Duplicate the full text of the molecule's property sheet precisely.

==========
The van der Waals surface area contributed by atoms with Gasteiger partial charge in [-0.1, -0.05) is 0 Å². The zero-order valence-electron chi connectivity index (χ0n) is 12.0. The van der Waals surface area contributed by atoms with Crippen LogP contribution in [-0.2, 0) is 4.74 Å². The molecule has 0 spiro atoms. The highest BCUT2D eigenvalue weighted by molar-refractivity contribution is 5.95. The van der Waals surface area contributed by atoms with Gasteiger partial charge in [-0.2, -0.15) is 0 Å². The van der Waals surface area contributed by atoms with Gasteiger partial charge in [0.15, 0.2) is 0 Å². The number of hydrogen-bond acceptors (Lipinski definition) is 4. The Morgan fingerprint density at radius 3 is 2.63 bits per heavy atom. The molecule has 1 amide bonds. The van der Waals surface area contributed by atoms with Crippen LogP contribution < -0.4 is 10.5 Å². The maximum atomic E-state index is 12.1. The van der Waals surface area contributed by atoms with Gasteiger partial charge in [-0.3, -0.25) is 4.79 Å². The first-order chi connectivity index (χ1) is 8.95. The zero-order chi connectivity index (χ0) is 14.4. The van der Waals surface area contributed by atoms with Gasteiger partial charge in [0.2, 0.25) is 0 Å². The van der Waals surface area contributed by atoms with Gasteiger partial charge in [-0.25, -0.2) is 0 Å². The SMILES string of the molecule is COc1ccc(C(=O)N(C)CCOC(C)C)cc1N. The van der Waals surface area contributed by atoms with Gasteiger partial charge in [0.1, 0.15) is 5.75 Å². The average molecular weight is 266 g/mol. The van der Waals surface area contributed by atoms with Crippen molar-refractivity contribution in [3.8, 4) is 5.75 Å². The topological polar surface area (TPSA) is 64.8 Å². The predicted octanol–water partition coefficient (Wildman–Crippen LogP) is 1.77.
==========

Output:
The van der Waals surface area contributed by atoms with Gasteiger partial charge in [-0.1, -0.05) is 0 Å². The zero-order valence-electron chi connectivity index (χ0n) is 12.0. The van der Waals surface area contributed by atoms with Crippen LogP contribution in [-0.2, 0) is 4.74 Å². The molecule has 0 spiro atoms. The highest BCUT2D eigenvalue weighted by molar-refractivity contribution is 5.95. The van der Waals surface area contributed by atoms with Gasteiger partial charge in [-0.2, -0.15) is 0 Å². The van der Waals surface area contributed by atoms with Gasteiger partial charge in [0.15, 0.2) is 0 Å². The number of hydrogen-bond acceptors (Lipinski definition) is 4. The Morgan fingerprint density at radius 3 is 2.63 bits per heavy atom. The molecule has 1 amide bonds. The van der Waals surface area contributed by atoms with Crippen LogP contribution < -0.4 is 10.5 Å². The maximum atomic E-state index is 12.1. The van der Waals surface area contributed by atoms with Gasteiger partial charge in [-0.3, -0.25) is 4.79 Å². The first-order chi connectivity index (χ1) is 8.95. The zero-order chi connectivity index (χ0) is 14.4. The van der Waals surface area contributed by atoms with Gasteiger partial charge in [0.2, 0.25) is 0 Å². The van der Waals surface area contributed by atoms with Gasteiger partial charge in [-0.25, -0.2) is 0 Å². The SMILES string of the molecule is COc1ccc(C(=O)N(C)CCOC(C)C)cc1N. The van der Waals surface area contributed by atoms with Gasteiger partial charge in [0.1, 0.15) is 5.75 Å². The average molecular weight is 266 g/mol. The van der Waals surface area contributed by atoms with Crippen molar-refractivity contribution in [3.8, 4) is 5.75 Å². The topological polar surface area (TPSA) is 64.8 Å². The predicted octanol–water partition coefficient (Wildman–Crippen LogP) is 1.77.